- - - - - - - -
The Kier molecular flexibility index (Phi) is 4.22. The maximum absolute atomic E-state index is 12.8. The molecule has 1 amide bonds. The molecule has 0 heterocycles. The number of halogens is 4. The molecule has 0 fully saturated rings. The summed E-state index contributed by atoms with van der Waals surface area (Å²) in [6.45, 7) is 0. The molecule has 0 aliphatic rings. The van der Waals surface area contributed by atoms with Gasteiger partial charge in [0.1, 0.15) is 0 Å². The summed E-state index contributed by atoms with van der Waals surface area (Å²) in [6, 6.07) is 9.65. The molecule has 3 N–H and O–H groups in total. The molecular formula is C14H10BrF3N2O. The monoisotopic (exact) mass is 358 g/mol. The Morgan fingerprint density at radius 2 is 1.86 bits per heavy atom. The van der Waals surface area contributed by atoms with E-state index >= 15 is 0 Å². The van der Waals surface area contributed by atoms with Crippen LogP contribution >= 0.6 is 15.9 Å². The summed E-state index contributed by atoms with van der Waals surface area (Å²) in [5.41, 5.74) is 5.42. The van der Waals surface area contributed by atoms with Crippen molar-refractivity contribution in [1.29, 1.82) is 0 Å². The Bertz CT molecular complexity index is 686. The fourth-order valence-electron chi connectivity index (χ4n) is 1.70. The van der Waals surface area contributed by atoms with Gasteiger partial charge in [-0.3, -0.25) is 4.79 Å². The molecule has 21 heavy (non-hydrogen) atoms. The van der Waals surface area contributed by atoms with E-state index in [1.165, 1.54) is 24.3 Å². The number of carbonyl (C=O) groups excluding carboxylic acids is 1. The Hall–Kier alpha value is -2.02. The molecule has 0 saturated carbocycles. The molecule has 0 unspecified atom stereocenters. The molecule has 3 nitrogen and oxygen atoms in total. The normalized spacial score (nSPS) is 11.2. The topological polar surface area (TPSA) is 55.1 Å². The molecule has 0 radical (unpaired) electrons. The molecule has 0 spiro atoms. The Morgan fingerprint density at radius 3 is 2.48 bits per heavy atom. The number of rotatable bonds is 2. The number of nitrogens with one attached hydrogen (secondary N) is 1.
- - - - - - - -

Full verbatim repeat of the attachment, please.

The Kier molecular flexibility index (Phi) is 4.22. The maximum absolute atomic E-state index is 12.8. The molecule has 1 amide bonds. The molecule has 0 heterocycles. The number of halogens is 4. The molecule has 0 fully saturated rings. The summed E-state index contributed by atoms with van der Waals surface area (Å²) in [6.45, 7) is 0. The molecule has 0 aliphatic rings. The van der Waals surface area contributed by atoms with Gasteiger partial charge in [0.1, 0.15) is 0 Å². The summed E-state index contributed by atoms with van der Waals surface area (Å²) in [6, 6.07) is 9.65. The molecule has 3 N–H and O–H groups in total. The molecular formula is C14H10BrF3N2O. The monoisotopic (exact) mass is 358 g/mol. The Morgan fingerprint density at radius 2 is 1.86 bits per heavy atom. The van der Waals surface area contributed by atoms with E-state index >= 15 is 0 Å². The van der Waals surface area contributed by atoms with Crippen LogP contribution >= 0.6 is 15.9 Å². The summed E-state index contributed by atoms with van der Waals surface area (Å²) in [5.41, 5.74) is 5.42. The van der Waals surface area contributed by atoms with Crippen molar-refractivity contribution in [1.29, 1.82) is 0 Å². The Bertz CT molecular complexity index is 686. The fourth-order valence-electron chi connectivity index (χ4n) is 1.70. The van der Waals surface area contributed by atoms with Gasteiger partial charge in [-0.3, -0.25) is 4.79 Å². The molecule has 21 heavy (non-hydrogen) atoms. The van der Waals surface area contributed by atoms with E-state index in [1.165, 1.54) is 24.3 Å². The number of carbonyl (C=O) groups excluding carboxylic acids is 1. The Hall–Kier alpha value is -2.02. The molecule has 0 saturated carbocycles. The molecule has 0 unspecified atom stereocenters. The molecule has 3 nitrogen and oxygen atoms in total. The normalized spacial score (nSPS) is 11.2. The topological polar surface area (TPSA) is 55.1 Å². The molecule has 0 radical (unpaired) electrons. The molecule has 0 spiro atoms. The Morgan fingerprint density at radius 3 is 2.48 bits per heavy atom. The number of rotatable bonds is 2. The number of nitrogens with one attached hydrogen (secondary N) is 1.